Robusta vs. Arabica: What's What?
Updated: Dec 14, 2019
It's true, many of us wake up, power up our coffee makers and then eagerly wait for that first sip of java - an essential morning ritual, designed to give us energy to tackle the day ahead. Fewer of us, however, likely give much thought to the coffee beans that are integral to our morning cup of joe. You may be interested to read, then, that there are actually over 100 species of coffee beans! By far the most commonly used, however, for drinking purposes at least, are Robusta and Arabica beans.
So what's the difference between the two? Is there even a difference? The answer is that there are many disparities between Robusta and Arabica beans, including everything from the shape to the taste to the caffeine level. Eager to expand your knowledge about these important beans? Read on to learn more about how the two differ:
1. The taste
Robusta beans tend to produce a much stronger taste, with notes of nuts. The consistency also tends to be grainier. Arabica beans, on the other hand, boast a much sweeter taste, with hints of berries and even fruit. Arabica beans are also softer in strength, although the acidity levels are higher.
2. The caffeine level
If you drink coffee primarily for that caffeine buzz, then you should make Robusta beans your go-to when you make your morning cup of joe, courtesy of your Mr. Coffee® Optimal Brew™ 10-Cup Programmable Coffee Maker. Arabica beans contain caffeine levels that are up to two times less than those found in Robusta beans. For the decaf crowd and those who prefer a brew with less of a kick, Arabica beans are the best bet.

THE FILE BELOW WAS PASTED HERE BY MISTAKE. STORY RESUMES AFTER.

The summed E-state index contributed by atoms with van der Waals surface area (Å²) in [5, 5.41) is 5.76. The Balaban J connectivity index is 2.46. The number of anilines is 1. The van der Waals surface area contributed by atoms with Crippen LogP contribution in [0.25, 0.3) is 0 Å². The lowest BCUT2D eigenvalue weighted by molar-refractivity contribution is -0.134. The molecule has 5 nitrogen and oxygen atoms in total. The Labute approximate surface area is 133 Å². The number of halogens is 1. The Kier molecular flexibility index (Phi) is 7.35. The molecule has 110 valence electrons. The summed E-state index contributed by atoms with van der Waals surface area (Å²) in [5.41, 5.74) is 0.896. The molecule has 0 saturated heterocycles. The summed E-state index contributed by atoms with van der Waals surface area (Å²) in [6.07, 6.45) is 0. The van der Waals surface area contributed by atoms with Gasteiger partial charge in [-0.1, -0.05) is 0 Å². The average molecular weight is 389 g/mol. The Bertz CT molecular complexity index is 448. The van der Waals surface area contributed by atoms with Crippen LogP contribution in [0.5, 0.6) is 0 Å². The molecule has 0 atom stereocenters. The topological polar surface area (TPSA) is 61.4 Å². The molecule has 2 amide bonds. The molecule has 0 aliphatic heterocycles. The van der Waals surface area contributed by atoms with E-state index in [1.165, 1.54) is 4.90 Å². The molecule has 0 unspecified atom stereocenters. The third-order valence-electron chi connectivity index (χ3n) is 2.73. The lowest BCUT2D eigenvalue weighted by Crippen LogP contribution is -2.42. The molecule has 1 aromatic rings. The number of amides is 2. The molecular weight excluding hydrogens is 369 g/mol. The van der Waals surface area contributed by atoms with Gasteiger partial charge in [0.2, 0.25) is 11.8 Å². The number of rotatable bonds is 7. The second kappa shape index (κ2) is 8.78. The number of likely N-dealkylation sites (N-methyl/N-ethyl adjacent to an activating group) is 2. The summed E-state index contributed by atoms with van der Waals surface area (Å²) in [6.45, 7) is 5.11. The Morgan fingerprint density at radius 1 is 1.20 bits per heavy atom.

3. The growing conditions
The most sensitive coffee beans, in terms of ideal growing conditions, are Arabica beans. These beans can become easily damaged, particularly from low temperatures and pests, and they also need the right balance of sun, shade and moisture. Arabica beans grow best in climates that are not too hot, but that are still classified as subtropical. Elevation also matters, with ideal growing conditions found at heights no higher than 2000 meters, but no lower than 600 meters.
Robusta beans, on the other hand, take after their namesake: They are stronger and able to thrive in less than ideal conditions, as well as at lower altitudes. For this reason, Robusta beans tend to be cheaper to produce.
4. The shape
Many of us would be unable to differentiate between Robusta and Arabica beans if they were placed in front of us. But there is a simple way to discern the difference. The beans that are more oval in shape are Arabica beans, while the beans that are more circular in nature are the Robusta variety.
5. Sugar and lipid levels Arabica beans contain, by far, the highest sugar and lipid levels. Indeed, the difference in sugar levels alone is remarkable - when compared with Robusta beans, Arabica beans have a sugar concentration that is almost double in size. Furthermore, the lipid levels in Arabica beans are up to 60 percent higher.
6. The price Robusta beans tend to be more affordable than Arabica beans, and they are generally used in a number of coffee products sold in supermarkets. The price difference between the two, on the commodity market, often amounts to around 50 percent. Arabica beans are still widely available in stores, however.
7. Production levels Although it is cheaper to buy, Robusta beans are actually produced, globally, in lower amounts - around 25 percent of the coffee produced globally is made from Robusta beans. The remaining 75 percent is derived from Arabica beans.